Retail therapy – UHS-II SDXC

Human’s. After feeling down, a great way to get over it is to spend some coin! I ordered and received some camera gear over the last few weeks I thought I’d share and review, along with a tip or two.

Firstly, a not real cheap but very fast 300MB/s Lexar UHS-II SDXC card (eBay). 64GB is more than enough for my photography needs, if video is your thing, you may require a larger capacity card.

The Olympus EM1 Mark II has two SD slots, but only one of them can take advantage of UHS-II speeds (check your camera for compatibility before wasting your money). Unlike normal SD cards, these cards have two rows of contacts as shown below. Note, there are many fake cards on the market claiming to be UHS-II but they only have one row of contacts and the printed writing is different.

Why? Well, it’s not really necessary for general photography but is highly beneficial in reducing buffering and increasing write times for video recording (which I don’t really do much of) but for me, the main advantage is in macro photography – where I take multiple images to bracket and stack the focus. It is much faster, especially when bracketing up to 150 images – saving them all to the card with one press of the shutter button!

Also, the EM1 II has an Olympus exclusive feature called “Pro-Capture”, which I use mainly for birds and fast moving objects. In this mode, on half pressing the shutter button the camera starts taking frames without recording them. When you then fully press, it can save up to 14 frames recorded before the button is fully pressed – and up to 99 more images after the press saved to the SD card – at 60fps on high mode. The faster card means you can keep shooting without waiting for the card to save.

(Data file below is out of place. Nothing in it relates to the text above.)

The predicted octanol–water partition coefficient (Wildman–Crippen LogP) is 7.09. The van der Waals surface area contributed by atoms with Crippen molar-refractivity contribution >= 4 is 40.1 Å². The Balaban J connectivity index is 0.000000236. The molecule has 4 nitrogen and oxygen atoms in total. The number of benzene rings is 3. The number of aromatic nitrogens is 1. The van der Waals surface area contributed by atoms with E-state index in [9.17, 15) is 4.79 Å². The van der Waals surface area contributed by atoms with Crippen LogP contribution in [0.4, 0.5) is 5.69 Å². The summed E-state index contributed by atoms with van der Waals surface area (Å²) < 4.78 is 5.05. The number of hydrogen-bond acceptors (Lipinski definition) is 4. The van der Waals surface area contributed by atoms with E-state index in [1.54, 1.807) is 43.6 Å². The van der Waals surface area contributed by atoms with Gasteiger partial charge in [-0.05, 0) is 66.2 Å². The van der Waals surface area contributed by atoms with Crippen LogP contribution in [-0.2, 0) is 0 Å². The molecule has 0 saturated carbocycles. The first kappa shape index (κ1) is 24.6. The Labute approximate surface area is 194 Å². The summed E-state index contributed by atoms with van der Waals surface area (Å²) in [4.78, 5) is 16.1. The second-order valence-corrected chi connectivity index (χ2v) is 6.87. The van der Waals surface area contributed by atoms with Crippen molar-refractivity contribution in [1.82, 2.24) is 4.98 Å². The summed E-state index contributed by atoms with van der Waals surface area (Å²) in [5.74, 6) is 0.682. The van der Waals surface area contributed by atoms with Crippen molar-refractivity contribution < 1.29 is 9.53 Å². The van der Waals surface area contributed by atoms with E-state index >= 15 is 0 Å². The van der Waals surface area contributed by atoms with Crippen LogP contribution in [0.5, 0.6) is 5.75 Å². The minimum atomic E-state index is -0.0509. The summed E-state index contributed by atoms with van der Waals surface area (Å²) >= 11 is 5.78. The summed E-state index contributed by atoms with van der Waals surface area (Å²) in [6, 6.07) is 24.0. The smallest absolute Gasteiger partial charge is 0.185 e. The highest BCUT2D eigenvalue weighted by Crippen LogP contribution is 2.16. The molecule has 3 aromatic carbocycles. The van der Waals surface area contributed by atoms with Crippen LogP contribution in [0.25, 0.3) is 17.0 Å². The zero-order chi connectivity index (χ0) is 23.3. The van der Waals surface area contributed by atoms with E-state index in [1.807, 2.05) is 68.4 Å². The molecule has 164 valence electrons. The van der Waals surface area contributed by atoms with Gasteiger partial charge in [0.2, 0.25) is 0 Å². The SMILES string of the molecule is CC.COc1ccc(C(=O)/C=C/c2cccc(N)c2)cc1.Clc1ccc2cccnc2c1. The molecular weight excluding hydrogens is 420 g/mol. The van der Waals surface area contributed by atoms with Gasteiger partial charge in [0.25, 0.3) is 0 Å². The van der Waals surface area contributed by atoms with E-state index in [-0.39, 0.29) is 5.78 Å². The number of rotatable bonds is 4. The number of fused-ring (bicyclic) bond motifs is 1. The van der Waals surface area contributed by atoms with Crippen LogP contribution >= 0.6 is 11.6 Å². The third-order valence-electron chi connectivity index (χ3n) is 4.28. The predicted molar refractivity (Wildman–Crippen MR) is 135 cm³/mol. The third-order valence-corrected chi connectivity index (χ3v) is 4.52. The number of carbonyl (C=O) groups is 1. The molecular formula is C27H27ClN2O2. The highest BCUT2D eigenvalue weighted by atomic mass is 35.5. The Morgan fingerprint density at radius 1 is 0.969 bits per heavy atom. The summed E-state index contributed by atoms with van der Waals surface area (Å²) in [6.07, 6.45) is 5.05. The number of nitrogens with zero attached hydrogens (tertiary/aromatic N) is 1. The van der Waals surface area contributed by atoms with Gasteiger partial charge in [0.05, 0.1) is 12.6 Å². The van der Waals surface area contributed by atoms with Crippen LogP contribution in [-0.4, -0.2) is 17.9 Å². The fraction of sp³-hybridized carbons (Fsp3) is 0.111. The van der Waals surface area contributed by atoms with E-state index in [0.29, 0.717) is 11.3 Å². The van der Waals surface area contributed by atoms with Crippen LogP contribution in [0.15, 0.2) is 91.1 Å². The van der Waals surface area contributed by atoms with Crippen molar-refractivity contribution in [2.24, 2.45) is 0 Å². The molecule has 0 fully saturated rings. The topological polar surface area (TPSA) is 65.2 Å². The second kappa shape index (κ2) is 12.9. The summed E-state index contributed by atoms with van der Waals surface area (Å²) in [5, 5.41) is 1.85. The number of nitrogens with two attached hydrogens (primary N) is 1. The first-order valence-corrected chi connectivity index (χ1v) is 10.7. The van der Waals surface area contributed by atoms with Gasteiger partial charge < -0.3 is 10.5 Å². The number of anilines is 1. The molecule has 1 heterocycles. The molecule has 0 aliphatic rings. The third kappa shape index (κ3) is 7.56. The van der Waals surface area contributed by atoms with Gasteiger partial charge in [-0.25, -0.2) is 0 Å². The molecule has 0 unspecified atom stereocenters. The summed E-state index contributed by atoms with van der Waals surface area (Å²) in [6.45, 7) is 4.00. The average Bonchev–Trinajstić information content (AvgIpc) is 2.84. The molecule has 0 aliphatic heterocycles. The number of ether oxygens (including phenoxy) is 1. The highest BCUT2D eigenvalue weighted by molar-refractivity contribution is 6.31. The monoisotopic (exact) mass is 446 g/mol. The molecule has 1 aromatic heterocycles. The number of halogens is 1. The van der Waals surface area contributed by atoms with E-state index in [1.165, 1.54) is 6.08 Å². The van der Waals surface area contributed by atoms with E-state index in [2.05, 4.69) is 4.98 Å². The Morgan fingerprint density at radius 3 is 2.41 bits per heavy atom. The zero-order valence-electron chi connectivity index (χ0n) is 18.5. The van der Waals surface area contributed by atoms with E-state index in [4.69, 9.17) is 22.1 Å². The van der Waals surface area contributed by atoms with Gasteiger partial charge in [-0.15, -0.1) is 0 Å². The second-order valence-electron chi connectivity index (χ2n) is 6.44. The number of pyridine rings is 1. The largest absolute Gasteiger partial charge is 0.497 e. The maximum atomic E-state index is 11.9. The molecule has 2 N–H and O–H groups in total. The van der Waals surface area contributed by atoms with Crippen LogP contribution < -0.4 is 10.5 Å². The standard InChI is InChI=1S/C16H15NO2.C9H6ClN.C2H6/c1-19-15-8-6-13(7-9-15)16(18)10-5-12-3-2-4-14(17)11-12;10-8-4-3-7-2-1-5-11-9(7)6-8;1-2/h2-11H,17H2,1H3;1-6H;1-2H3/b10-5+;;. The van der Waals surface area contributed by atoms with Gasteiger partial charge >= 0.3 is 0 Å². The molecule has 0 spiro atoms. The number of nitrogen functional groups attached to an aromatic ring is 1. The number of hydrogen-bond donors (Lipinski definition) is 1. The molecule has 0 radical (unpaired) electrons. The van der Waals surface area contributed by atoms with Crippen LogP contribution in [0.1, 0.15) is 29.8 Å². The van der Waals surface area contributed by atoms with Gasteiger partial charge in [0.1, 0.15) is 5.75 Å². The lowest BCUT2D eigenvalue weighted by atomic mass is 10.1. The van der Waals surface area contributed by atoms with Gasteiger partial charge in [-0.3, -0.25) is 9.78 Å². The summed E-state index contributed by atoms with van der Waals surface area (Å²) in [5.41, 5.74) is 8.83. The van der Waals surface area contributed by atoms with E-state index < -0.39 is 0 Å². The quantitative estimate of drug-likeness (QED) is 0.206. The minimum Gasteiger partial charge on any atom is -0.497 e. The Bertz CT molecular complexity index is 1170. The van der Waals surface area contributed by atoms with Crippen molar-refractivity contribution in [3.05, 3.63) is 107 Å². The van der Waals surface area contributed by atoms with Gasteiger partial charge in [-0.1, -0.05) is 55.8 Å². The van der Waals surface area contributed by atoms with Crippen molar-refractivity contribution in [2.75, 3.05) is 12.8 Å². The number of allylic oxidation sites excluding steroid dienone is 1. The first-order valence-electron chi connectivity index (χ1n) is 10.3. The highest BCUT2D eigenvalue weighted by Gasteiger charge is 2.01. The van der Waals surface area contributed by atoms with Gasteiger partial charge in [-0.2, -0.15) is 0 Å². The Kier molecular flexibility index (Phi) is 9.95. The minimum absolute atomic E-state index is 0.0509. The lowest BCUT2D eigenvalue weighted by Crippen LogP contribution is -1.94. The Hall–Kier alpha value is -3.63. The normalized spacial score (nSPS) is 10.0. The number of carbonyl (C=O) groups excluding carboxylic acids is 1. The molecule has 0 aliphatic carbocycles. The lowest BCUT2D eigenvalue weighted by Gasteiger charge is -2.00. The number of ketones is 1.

Another benefit of the fast card is in long exposures such as astro photography, especially when using in camera noise reduction. These files can take a while to write on a slow card.

SD card tips: OK, so here’s a few I learnt the hard way a long time ago. When transferring files from the SD card to PC, I ALWAYS remove the card from the camera (or drone) and use a card reader. I NEVER use a USB cable or WIFI (unless I want to edit a quick shot on the iPad while away).

Why? I have lost data – images – using USB. I have also had a card become corrupt and unusable. Direct transfer is more reliable and faster! I have never had a problem since doing this. I double check all files have been transferred – usually to my server which has two hard-drives mirrored – before I delete all images off the SD Card. Remember to back up your PC hard drive to a remote, off-line one every month or so (cough, cough, note to self!!).

Leave the camera’s SD card door open until you put a card back in! (Same with the battery door, but do take care where you place the camera, you don’t want to break a door). There is NOTHING WORSE than getting to a location and discovering you have forgotten and SD card or battery!

Formatting: While not usually necessary, it is best to always format the SD card in your camera (not PC) before using it. Some people suggest reformatting it every time you transfer photos off it, but I think that’s ridiculous. I probably reformat mine once a year, again, I’ve never had a problem.

I also bought some after market Wasabi Power batteries (ebay) with a convenient dual USB powered charger – so I can recharge from a USB power-bank anywhere! I paid extra for these higher powered 2000mAh fully decoded batteries, they work perfectly (at least 10 charges now) – with battery % reading in camera unlike the non-decoded version that show a non-genuine warning. I put some strong tape on the batteries to make a tab, so if they ever swell, there’s something to pull on.

Well, I hope I haven’t bored you and maybe you learnt something from my mistakes. I was going to include some more goodies, but this post is long enough, so … more exciting optical gear – including a birthday present from my wife, soon 🙂

And to finish off, if you made it this far, here’s a surprise photo or two I’ve had for a while, but it didn’t really fit in anywhere. Happy snapping 😉

Inspired by black lives matter, portrait of an inherited figurine that lives in our lounge room.
Classic V8 beast – Ford Rambler ute, so big, it has it’s own postcode!

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